Preexisting Conditions Determine the Occurrence of Unplanned Readmissions after Procedures for Treatment of Peripheral Arterial Disease

Faisal Aziz, Erik B. Lehman

Research output: Contribution to journalArticle

3 Scopus citations

Abstract

Background: Readmissions after surgical procedures are increasingly considered a metric to indicate the quality of care received during the index hospitalization. Patients with peripheral arterial disease (PAD) requiring peripheral vascular interventions (PVIs) or lower extremity bypasses (LEBs) often have several serious medical comorbidities. Risk factors associated with readmission after PVI and LEB have previously been identified. The purpose of this study is to compare the readmissions among patients receiving PVI and LEB procedures to identify risk factors associated with high risk of readmission. Methods: The 2013 Procedure-targeted American College of Surgeons National Surgical Quality Improvement Program (ACS-NSQIP) database and generalized 2013 general and vascular surgery ACS-NSQIP Program User Files were used for this study. Patient, diagnosis, and procedure characteristics of patients undergoing PVI and LEB were assessed. Odds ratios (ORs) with confidence intervals (CIs) for PVI versus LEB groups within the subgroups of these characteristics were then obtained where significant associations existed between the study groups. Results: A total of 3,742 patients (males: 2,384 [63.7%] and females: 1,358 [36.3%]) underwent surgical procedures for lower extremity PAD during the year 2013. Among these patients, 1,096 (29.3%) were treated with endovascular interventions and 2,646 (70.7%) were treated with surgical bypasses. Patients were divided into 2 groups: PVI (n = 1,096) and LEB (n = 2,646) groups. Each group was further subdivided into 2 groups: readmission and no readmission. The incidence of readmission was as follows: PVI group (n = 147, 13.4%) and LEB (n = 425, 16.1%). The PVI and LEB groups showed a significant association with readmission within the following factors: dialysis dependency (PVI 32.6% vs. LEB 19.1%, OR: 2.06, CI: 1.13–3.75, P < 0.001), emergency operation (PVI 40.4% vs. LEB 18.7%, OR: 2.96, CI: 1.45–6.03, P < 0.001), chronic obstructive pulmonary disease (COPD; PVI 23.7% vs. LEB 14.6%, OR: 1.82, CI: 1.08–3.07, P = 0.001), cardiac arrest (PVI 45.5% vs. LEB 9.5%, OR: 7.92, CI: 1.21–51.9, P = 0.017), and body mass index > 30 (PVI 9.9% vs. LEB 18.4%, OR: 0.49, CI: 0.33–0.73, P = 0.009). Conclusions: Readmissions after lower extremity endovascular or surgical interventions can be used as a quality metric. Patients with dialysis dependency, COPD, in need of emergent operation, or having cardiac arrest are highly likely to be readmitted if treated with endovascular interventions. Similarly, patients with high body mass index are highly likely to be readmitted if treated with open surgical bypasses.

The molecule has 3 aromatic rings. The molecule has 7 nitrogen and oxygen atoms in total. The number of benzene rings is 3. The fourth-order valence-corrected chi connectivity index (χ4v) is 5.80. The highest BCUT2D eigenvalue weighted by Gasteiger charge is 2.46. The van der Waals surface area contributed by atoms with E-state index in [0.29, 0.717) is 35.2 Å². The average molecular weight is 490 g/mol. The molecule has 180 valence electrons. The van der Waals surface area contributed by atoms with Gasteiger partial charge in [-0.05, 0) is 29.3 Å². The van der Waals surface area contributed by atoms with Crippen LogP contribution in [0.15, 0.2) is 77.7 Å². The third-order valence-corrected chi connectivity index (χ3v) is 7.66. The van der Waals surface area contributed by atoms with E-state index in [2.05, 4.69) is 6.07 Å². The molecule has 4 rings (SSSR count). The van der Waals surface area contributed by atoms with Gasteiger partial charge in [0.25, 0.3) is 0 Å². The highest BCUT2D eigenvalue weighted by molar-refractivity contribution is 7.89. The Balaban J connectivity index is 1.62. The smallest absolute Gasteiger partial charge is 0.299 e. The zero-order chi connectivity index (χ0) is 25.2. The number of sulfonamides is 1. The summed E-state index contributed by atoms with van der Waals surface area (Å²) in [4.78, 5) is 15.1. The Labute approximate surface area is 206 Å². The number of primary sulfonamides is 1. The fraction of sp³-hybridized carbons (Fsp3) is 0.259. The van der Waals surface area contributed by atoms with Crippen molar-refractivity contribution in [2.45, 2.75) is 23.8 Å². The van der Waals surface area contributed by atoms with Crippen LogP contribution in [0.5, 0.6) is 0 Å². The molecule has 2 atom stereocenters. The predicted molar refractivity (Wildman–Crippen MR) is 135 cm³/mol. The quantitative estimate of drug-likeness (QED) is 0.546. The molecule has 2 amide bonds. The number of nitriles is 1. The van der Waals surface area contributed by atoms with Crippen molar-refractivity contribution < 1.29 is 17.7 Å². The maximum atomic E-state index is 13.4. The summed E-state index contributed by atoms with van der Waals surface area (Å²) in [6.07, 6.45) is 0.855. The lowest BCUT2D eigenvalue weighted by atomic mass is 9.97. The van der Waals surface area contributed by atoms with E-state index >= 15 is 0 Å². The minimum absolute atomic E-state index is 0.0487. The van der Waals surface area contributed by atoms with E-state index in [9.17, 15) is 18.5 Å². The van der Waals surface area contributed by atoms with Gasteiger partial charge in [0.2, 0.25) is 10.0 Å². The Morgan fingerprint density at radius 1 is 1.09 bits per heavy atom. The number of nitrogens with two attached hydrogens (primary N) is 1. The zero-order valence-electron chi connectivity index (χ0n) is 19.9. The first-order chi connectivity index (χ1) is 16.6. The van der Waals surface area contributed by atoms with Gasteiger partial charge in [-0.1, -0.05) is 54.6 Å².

Original languageEnglish (US)
Pages (from-to)60-72
Number of pages13
JournalAnnals of Vascular Surgery
Volume50
DOIs
StatePublished - Jul 2018

All Science Journal Classification (ASJC) codes

  • Surgery
  • Cardiology and Cardiovascular Medicine

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